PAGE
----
5 Sunday of Lent March 17, 2013 5:30 PM Liturgy

5th Sunday of Lent
March 17, 2013
5:30 PM Liturgy
J.A. Loftus, S.J.
Our old friend Mark Twain can always be counted on to provide a
pithy comment or two about religion. One of my favorites is this: “It ain’t
the parts of the bible that I can’t understand that bothers me, it’s the parts
that I do understand.”
Twain grasps here that it’s not so much new insights or new teachings
that I learn that causes the problem understanding things in the bible. It’s
just much more difficult to unlearn than to learn. Think about it. In
whatever field of exploration you can think of (industry, physics, biology,
economics, philosophy, and even theology), it’s the unlearning of past
treasured notions that upsets the apple-cart. Whenever something new
surprises us, we first have to figure out what to do with the “old.”
This holds true in religion and theology too. And so how seriously can
we take Isaiah’s prophesy today? Can we really hear him? “Remember not
the events of the past, the things of long ago consider not; see I am doing
something new.” And Isaiah is referring not to any old “something new.”
It is something so radially different, so completely unexpected, so
mind-bending, that everything we thought we knew is turned completely
up-side-down. Everything: our sense of God, of sin, of love, and of life itself.
It all becomes “inverted.”
Sounds like lots of “unlearning” to do, friends. But Jesus’ own life
demands much the same response. Jesus was at such pains to show his
contemporaries that their notions of who God was, of how God judges people,
of what life here is really about, were misguided. Jesus’ life and teaching
offered nothing really radically new in terms of doctrine, or a comprehensive
ethic. He built no new church, created no new religion. He just begged
people to unlearn what they had been taught about God and God’s ways.
Last week most liturgies heard the well-known gospel that we call the
parable of the “Prodigal Son.” (I realize that if you were at this liturgy last
week you heard a different gospel about the man born blind from John’s
gospel. No matter: you all know the Prodigal Son parable by heart!) It’s
really the story of two lost sons. An elder son who has kept every law in the
book for his entire lifetime, a son who built his relationship with his father
and with God so carefully, that he cannot and will not accept a graciousness
and love beyond reason. He leaves himself permanently alienated by all he
has known and treasured. He cannot unlearn his god.
And then there is a second son, the one who chooses the path of
self-discovery and self-exploration. And he too is lost. And then there is a
father who is unreasonably loving to both sons. He appeals again and again:
let’s just enjoy the banquet. No groveling needed, no prior repentance
required, no sack cloth and ashes for him. The father is the one who is being
unreasonable and profligate here.
Jesus aims this parable directly at the religious authorities peeking in
from outside the dinner party. And they must now be furious. They could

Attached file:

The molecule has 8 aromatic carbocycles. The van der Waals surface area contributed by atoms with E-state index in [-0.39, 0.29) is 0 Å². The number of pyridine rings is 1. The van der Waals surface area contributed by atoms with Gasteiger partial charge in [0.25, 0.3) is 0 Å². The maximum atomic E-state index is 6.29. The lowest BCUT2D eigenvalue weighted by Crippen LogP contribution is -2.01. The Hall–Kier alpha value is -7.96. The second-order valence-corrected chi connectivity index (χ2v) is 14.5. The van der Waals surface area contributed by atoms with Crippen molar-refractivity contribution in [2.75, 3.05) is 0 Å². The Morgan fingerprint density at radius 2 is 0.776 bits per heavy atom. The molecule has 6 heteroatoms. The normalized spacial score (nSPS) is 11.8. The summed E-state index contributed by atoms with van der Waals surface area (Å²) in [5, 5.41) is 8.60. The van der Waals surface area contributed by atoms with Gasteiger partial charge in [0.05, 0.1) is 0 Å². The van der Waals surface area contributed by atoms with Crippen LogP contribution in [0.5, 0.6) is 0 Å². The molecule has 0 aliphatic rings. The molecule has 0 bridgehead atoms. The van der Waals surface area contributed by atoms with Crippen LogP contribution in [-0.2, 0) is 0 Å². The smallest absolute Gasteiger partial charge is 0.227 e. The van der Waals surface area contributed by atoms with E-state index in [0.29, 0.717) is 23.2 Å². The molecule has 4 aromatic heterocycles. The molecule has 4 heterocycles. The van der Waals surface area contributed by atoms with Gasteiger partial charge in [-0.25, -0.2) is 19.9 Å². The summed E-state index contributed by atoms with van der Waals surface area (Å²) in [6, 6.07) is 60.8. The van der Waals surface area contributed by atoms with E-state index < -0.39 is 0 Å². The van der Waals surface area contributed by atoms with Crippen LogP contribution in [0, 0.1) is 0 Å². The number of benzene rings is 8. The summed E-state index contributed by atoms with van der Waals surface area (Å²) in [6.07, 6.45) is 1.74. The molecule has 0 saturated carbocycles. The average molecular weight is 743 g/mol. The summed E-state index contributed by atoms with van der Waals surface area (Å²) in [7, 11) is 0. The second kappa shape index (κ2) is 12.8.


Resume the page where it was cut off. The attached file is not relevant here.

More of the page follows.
certainly see themselves in the elder son. And this Jesus must go! He is
turning everything up-side-down.
And now to today’s story. The religious authorities are back, of
course. They really seem to delight in freezing people with their stares.
And now they’ve caught a young woman in the very act of adultery. (I’ve
always wondered how they did that without peering into people’s bedrooms.
But that’s another story.) They plan on getting two birds with one stone
today: the woman and this “goody-two-shoes” who keeps telling people God
actually forgives them. And they set their trap for Jesus.
But Jesus will not be trapped. But watch, here comes another
up-side-down cake, a complete inversion of the Law. Jesus reaches down
with his finger and taps or writes in the sand. Remember this is John’s
gospel. John is a very careful and crafty author. Nothing is ever simply
accidental with John.
Jesus is bending over from the seat of Moses to write. Remember it is
the finger of God that writes the tablets of the commandments for Moses.
And God has to write for Moses twice just as Jesus does in this scene. Think
of the finger of God that writes on the wall in the book of Daniel. Remember
the finger of God at creation. Look at the magnificent ceiling of the Sistine
chapel in the Vatican and see the finger of God stretch out to Adam. The
finger of God writes all human history.
And the finger of God doodles before the self-righteous of this
world–whether they be in the temples and synagogues of first century
Palestine or scattered throughout the pews of churches in our own 21st
century. God, Jesus says, is not what we make God out to be! There is no
need to buy righteousness. There is no need to repent first. God forgives.
Period! This too is an up-side-down God Jesus preaches.
There is a beautiful Rembrandt painting of this scene. Jesus is turning
toward the elders pointing a finger at them (the same finger of God by the
way). But at the bottom of the frame, barely noticeable, the young woman
has quietly entwined her fingers around Jesus’ other hand. And he holds her
hand tenderly as he asks: “Has no one condemned you?” “The neither do I.”
This is who God is! There is no stare, no penalty, no restitution. Just:
“go now and don’t do it again.”
“It ain’t the parts of the bible I can’t understand that bothers me, it’s
the parts I do.”
Lent is a time of unlearning as much as anything. God will
never be as predictable as we expect. Peace!